Mark Lightman wrote:In English you can say:
In the old days, politicians took open bribes. Or:
In the old days, politicians would take open bribes.
I think the later is just slightly more conditional, less actualized, more hypothetical. You could go further and say
If this were the old days, politicians would take open bribes.
I don't see any difference of conditionality in meaning in English between the 1st 2.
The 2nd one seems to be a tad more continuous. Both are definite, not conditional.
The 3rd one is a logical extension of either of the first 2 and is conditional, of course, because of the "if", and is a different sentence because it is applying the previous statements to today.
Mark Lightman wrote:I still think the yiqtol here is in fact modal. The author is imagining a situation in which the rain had not yet come down from the firmament.
"If God had not yet caused it to rain, a mist would have to go up."
This is overstating it of course. The force is much more subtle. Nor do I mean to suggest that the author (Moses, according to me) did not view the situation as a historical reality, but he and the readers were never there before rain from heaven existed, so the situation in their minds appears with a dash of conditionality or hypotheticality or modality or whatever you want to call it.
I can't see that the meaning here is in any way modal.
There is no reason that a mist would have to go up. Maybe "used to go up". Would that be modal?
The way I read vv5-6, the mist or fountain is going up and watering all the face of the earth simultaneous with there being no herb or shrub of the field. So the mist going up is not a solution to the problem in v5.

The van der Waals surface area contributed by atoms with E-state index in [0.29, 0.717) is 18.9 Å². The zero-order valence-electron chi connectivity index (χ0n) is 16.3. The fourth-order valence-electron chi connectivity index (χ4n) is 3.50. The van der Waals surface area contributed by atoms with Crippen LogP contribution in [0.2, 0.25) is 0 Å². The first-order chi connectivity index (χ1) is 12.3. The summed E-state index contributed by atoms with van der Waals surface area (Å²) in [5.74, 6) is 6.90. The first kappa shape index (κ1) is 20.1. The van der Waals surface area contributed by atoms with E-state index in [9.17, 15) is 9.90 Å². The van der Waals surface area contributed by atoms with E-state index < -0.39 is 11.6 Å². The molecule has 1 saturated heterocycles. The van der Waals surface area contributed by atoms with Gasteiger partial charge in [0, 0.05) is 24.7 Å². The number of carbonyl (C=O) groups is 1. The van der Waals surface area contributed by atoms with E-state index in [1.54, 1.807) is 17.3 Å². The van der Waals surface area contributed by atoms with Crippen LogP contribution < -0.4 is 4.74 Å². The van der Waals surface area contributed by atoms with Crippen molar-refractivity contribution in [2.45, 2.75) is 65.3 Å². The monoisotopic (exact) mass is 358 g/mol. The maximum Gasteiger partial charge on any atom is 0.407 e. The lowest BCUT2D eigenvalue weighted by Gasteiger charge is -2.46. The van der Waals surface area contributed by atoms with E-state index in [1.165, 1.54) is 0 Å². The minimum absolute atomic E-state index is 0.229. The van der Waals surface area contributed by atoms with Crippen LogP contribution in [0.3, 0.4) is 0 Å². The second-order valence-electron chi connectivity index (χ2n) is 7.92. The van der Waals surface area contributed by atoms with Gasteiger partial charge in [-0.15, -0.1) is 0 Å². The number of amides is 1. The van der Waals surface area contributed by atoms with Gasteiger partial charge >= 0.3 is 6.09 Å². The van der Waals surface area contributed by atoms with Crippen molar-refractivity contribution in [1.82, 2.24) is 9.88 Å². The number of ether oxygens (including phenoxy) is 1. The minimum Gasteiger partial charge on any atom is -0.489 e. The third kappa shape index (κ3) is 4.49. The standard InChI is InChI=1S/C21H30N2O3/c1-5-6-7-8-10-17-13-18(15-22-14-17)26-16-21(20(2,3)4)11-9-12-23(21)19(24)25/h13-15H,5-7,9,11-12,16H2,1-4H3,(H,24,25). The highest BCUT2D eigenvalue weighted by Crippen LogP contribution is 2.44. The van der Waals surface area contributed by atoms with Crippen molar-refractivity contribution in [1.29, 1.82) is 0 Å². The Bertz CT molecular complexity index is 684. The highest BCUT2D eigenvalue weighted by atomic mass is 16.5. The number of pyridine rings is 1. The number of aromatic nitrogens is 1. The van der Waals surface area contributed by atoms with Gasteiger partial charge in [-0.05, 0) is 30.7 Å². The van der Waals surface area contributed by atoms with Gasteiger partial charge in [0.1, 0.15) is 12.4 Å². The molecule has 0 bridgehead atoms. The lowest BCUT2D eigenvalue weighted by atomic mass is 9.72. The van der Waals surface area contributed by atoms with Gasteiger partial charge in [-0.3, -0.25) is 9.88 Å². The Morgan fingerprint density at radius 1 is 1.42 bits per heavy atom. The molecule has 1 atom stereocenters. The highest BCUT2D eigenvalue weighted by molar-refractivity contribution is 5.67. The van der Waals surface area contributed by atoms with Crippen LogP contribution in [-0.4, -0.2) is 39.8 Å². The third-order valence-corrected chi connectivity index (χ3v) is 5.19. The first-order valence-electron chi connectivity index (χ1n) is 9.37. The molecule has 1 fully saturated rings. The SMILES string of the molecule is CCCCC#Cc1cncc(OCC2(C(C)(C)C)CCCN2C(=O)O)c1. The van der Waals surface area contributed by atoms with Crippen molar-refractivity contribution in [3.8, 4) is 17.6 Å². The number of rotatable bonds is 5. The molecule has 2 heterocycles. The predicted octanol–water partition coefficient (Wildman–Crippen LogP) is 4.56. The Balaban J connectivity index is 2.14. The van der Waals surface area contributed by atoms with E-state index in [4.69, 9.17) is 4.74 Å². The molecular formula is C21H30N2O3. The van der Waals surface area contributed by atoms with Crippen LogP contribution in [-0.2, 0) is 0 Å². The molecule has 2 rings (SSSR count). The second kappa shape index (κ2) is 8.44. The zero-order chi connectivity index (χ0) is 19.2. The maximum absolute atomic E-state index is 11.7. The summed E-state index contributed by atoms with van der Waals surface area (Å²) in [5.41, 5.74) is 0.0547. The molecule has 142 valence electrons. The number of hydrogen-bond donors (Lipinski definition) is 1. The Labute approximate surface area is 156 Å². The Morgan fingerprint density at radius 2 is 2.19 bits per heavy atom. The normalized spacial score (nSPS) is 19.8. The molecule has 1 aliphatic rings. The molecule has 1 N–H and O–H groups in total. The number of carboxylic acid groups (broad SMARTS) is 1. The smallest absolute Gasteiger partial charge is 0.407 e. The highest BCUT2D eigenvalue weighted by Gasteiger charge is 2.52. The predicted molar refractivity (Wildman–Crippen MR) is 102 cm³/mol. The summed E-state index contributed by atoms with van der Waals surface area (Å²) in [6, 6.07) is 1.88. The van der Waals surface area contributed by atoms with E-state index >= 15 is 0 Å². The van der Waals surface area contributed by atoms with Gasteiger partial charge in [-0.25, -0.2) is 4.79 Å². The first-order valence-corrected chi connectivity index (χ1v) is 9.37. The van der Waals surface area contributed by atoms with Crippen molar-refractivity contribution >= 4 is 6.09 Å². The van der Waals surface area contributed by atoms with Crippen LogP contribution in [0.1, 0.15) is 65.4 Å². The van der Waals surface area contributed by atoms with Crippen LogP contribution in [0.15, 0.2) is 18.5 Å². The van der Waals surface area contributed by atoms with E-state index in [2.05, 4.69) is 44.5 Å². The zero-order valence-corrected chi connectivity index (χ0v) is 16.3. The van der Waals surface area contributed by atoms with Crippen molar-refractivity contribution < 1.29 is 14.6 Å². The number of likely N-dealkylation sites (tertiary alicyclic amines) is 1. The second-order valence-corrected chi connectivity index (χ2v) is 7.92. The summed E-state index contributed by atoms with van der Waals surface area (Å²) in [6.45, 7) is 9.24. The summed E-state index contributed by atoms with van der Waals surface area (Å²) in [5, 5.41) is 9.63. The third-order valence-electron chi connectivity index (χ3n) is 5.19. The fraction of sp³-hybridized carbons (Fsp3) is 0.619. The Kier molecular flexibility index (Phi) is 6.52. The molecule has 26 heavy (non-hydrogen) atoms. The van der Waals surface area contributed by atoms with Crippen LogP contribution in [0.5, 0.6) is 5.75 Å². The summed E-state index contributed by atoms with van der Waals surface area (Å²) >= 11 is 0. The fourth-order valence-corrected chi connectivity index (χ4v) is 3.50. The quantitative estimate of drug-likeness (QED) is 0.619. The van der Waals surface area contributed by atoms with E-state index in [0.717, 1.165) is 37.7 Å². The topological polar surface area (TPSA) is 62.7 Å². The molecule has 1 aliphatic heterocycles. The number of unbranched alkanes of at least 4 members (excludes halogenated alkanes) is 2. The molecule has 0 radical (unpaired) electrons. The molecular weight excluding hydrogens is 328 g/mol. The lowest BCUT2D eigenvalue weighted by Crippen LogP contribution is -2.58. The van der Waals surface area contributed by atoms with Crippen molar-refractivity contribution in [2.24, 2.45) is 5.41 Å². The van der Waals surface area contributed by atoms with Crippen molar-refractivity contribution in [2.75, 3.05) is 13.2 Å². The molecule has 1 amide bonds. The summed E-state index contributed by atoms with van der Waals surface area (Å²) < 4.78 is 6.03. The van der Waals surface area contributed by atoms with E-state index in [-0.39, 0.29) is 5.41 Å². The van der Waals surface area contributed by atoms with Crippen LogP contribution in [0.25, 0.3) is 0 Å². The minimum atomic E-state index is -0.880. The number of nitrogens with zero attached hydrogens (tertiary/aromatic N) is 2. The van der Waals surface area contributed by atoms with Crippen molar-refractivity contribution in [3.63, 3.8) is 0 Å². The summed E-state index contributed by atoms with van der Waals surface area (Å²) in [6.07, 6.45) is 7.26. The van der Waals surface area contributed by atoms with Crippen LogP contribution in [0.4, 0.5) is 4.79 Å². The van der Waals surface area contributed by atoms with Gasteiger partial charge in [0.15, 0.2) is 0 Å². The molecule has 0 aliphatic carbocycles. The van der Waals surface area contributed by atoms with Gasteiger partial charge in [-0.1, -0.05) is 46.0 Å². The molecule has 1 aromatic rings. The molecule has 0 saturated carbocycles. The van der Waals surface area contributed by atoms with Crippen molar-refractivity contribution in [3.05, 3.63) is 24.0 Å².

Mark Lightman wrote:I have another question. The way English works, you cannot say If this were the old days, politicians took open bribes. You have to use some form of a modal verbal. (If this were the old days, politicians would be taking open bribes) In Hebrew, could you use a perfect here? That is, does a qatal ever occur in an apodosis of condition?
Usually a waw-consecutive follows an if condition, but here are a few examples of qatal in the consequent clause of a conditional:
Genesis 21:7 And she said, Who would have said
to Abraham, Sarah will suckle children? For I have borne him a son in his old age.
תֹּ֗אמֶר מִ֤י מִלֵּל֙ לְאַבְרָהָ֔ם
Numbers 22:29 And Balaam said to the ass, Because thou hast mocked me: I would there were a sword in my hand, for now would I kill
thee! כִּ֥י עַתָּ֖ה הֲרַגְתִּֽיךְ
Judges 8:19 And he said, They were my brethren, the sons of my mother. As Jehovah liveth, if ye had saved them alive, I would not slay you
. ל֚וּ הַחֲיִתֶ֣ם אוֹתָ֔ם לֹ֥א הָרַ֖גְתִּי אֶתְכֶֽם׃
Judges 13:23 But his wife said to him, If Jehovah were pleased to kill us, he would not have received
a burnt-offering and an oblation at our hands, neither would he have shewed
us all these things, nor would he at this time have told
us such things as these. וַתֹּ֧אמֶר ל֣וֹ אִשְׁתּ֗וֹ לוּ֩ חָפֵ֙ץ יְהוָ֤ה לַהֲמִיתֵ֙נוּ֙ לֹֽא־לָקַ֤ח מִיָּדֵ֙נוּ֙ עֹלָ֣ה וּמִנְחָ֔ה וְלֹ֥א הֶרְאָ֖נוּ אֶת־כָּל־אֵ֑לֶּה וְכָעֵ֕ת לֹ֥א הִשְׁמִיעָ֖נוּ כָּזֹֽאת